4. The Rural
Alberta Advantage – Departing
Nils Edenloff trades in ballads of vast northern landscapes and small town Canadian life for songs about despair and general heartbreak, and it kind of works. After 2009’s passionate and driving “Hometowns”, RAA fans were left with high expectations for what the band would do next. The openings of the two albums could not be more different. “Hometowns” began with the declarative “The Ballad of the RAA”, while “Departing” starts with the more laid back “Two Lovers”. In a way this sets the tone for the rest of the album (especially to those who were familiar with their original work). There are still the fast-paced, fervent songs like “Stamp” and “Tornado ’87”, but overall, Departing settles from an explosive overture and ventures into more common ground.

5. The Builders & The Butchers – Dead Reckoning
The Builders and The Butchers - Lullaby by LAMusicBlog
The Builders and The Butchers are like the Decemberists’ distant cousins from the south that don’t get invited to many family functions because they scare the children (in reality both are from Portland and bear no relation). With a nasal voice and lyrics that could easily be found in the sermon of an old-time tent revival, frontman Ryan Sollee leads the band in more deep, dark ballads of southern gothic folk rock.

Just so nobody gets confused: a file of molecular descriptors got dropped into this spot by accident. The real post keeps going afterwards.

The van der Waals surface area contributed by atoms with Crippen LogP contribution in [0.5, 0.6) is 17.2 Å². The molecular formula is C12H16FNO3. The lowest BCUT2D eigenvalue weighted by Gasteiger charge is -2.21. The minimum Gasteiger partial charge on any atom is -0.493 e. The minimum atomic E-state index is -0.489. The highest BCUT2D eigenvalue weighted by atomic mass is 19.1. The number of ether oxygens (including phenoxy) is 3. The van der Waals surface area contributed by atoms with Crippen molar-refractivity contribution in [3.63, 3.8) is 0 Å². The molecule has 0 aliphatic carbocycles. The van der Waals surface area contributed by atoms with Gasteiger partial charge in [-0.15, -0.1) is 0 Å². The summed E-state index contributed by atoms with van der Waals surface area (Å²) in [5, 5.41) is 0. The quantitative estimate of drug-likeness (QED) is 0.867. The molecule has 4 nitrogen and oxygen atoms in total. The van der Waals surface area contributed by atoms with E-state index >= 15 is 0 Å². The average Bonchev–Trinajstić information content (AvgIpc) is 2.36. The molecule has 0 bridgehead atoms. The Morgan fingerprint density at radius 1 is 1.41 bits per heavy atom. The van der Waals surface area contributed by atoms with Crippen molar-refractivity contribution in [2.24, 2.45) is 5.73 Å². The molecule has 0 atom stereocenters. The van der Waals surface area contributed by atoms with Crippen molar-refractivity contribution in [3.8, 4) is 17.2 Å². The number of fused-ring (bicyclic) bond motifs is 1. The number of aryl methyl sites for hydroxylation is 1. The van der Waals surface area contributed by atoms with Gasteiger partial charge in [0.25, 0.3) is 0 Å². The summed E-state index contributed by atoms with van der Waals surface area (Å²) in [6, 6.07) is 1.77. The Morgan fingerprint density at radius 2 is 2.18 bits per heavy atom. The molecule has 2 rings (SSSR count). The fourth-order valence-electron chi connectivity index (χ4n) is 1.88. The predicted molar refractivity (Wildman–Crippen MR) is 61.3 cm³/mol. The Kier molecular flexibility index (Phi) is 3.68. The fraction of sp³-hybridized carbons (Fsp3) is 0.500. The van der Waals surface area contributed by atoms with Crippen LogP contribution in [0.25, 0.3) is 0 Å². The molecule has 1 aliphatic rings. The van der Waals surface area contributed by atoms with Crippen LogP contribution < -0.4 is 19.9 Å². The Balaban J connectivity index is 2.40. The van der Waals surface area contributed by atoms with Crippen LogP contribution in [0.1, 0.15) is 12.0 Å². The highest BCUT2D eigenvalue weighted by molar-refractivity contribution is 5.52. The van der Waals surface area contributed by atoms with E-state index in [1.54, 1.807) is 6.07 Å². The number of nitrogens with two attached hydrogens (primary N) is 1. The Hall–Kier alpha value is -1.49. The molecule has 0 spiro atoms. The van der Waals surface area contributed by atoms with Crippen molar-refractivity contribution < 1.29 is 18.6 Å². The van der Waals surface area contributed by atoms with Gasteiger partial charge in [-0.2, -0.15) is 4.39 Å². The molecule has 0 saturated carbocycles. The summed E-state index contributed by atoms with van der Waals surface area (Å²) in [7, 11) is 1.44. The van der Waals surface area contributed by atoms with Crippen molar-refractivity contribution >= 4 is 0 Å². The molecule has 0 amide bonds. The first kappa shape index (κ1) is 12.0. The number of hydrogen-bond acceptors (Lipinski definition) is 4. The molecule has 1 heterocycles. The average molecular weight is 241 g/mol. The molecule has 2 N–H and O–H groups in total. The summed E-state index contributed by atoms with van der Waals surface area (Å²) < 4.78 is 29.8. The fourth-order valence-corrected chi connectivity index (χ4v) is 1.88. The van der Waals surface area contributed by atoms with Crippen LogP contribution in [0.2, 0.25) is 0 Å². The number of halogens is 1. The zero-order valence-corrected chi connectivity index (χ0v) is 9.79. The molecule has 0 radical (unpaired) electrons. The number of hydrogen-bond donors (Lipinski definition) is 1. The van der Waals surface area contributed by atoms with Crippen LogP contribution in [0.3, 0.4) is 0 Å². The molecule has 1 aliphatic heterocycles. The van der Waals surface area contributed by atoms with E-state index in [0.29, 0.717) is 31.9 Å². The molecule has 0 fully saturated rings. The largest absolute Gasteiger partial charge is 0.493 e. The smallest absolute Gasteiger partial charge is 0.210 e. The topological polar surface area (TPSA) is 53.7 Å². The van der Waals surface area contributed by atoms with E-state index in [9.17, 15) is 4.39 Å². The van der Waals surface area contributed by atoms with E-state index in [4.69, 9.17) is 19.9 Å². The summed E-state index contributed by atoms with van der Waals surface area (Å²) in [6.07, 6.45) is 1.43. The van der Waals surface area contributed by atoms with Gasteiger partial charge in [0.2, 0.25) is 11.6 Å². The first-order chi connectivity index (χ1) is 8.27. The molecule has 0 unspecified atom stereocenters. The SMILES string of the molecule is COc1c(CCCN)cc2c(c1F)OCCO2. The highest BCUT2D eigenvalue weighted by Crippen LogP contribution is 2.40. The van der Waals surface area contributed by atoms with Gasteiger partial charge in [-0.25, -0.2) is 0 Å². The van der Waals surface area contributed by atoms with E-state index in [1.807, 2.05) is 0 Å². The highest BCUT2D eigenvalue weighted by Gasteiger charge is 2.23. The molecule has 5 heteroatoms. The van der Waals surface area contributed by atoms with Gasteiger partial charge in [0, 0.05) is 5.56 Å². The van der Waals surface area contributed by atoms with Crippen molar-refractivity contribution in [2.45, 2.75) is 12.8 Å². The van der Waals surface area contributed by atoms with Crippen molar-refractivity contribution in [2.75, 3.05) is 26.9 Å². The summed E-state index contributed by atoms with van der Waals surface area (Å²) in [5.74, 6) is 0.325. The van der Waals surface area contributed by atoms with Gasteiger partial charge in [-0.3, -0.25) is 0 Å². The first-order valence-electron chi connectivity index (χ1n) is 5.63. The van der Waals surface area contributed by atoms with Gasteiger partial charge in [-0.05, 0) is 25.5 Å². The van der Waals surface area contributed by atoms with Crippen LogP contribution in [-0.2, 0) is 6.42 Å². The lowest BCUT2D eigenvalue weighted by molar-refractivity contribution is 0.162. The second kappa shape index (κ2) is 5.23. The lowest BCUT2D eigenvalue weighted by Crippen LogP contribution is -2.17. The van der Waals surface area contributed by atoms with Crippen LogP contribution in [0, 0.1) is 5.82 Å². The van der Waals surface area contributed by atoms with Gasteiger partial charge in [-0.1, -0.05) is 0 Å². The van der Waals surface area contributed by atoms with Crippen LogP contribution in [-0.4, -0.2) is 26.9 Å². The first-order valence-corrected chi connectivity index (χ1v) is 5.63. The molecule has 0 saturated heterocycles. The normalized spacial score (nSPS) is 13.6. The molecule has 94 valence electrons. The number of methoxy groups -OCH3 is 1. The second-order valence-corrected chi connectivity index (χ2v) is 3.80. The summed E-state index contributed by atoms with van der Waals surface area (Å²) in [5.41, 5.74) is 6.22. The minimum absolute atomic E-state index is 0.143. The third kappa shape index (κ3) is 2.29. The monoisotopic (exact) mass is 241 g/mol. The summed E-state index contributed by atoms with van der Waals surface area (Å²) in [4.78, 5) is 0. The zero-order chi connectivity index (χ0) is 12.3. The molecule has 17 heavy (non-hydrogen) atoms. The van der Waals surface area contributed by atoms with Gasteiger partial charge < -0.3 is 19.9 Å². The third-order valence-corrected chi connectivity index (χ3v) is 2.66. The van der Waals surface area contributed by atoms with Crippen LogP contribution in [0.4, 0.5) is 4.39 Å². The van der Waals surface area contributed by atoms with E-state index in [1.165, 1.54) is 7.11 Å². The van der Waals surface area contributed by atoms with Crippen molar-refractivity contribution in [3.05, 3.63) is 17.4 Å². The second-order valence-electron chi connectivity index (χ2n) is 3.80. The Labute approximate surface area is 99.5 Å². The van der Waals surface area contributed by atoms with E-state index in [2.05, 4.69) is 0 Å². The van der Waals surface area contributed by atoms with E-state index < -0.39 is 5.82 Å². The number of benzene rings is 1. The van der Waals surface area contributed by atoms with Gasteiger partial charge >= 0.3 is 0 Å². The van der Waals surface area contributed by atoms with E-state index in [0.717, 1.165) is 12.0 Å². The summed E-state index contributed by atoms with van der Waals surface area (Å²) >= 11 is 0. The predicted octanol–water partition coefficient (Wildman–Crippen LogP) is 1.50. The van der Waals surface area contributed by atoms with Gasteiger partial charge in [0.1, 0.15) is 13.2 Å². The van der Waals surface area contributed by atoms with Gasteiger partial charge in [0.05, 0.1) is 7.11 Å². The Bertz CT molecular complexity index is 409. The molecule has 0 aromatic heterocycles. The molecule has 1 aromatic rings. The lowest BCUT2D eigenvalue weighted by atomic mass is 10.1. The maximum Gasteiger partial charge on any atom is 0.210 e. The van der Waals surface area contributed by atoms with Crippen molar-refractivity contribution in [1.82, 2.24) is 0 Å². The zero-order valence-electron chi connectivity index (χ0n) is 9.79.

6. The Black Keys – El Camino

The Black Keys don’t seem to know a great deal about cars. But that’s alright, because what they do know is how to write a catchy, catchy tune. “El Camino” is instantly likable. I was sold on the album after the first three tracks, and then the break in “Little Black Submarines” completely sealed the deal.

7. The Decemberists – The King is Dead

I really enjoyed the epic tale Meloy narrated on “The Hazards of Love”. That being said, I’m glad this isn’t a concept album. The stories are short and simple, and the songs are light, warm, catchy and up-beat. 10 extra credit points for involving Gillian Welch.

8. Fleet Foxes – Helplessness Blues

I am apparently a sucker for incredibly long, three-part songs. Last year it was Sufjan Stevens’ twenty-three minute “Impossible Soul” off Age of Adz, and this year the Fleet Foxes took the cake with “The Shrine / An Argument” (though it came in somewhat short at just over 
eight minutes). The harmonies on this album are (as always) incredible, built into lingering songs that just get stuck in your head.

9. The Head & The Heart
My only regret is not listening to their work until after they played Milwaukee.

10. David Bazan – Strange Negotiations

I didn’t love this album as immediately as 2009’s “Curse Your Branches”, but as I stood in Cactus Club this past fall and heard Bazan play several of its tracks intertwined with old favorites, I said to myself, “oh, yeah…I do really like this new album”, which happens more often than not after I see live shows.

Albums that were hard to cut from the list: 
Beirut – The Rip Tide
Stephen Malkmus and the Jicks – Mirror Traffic
Wilco – The Whole Love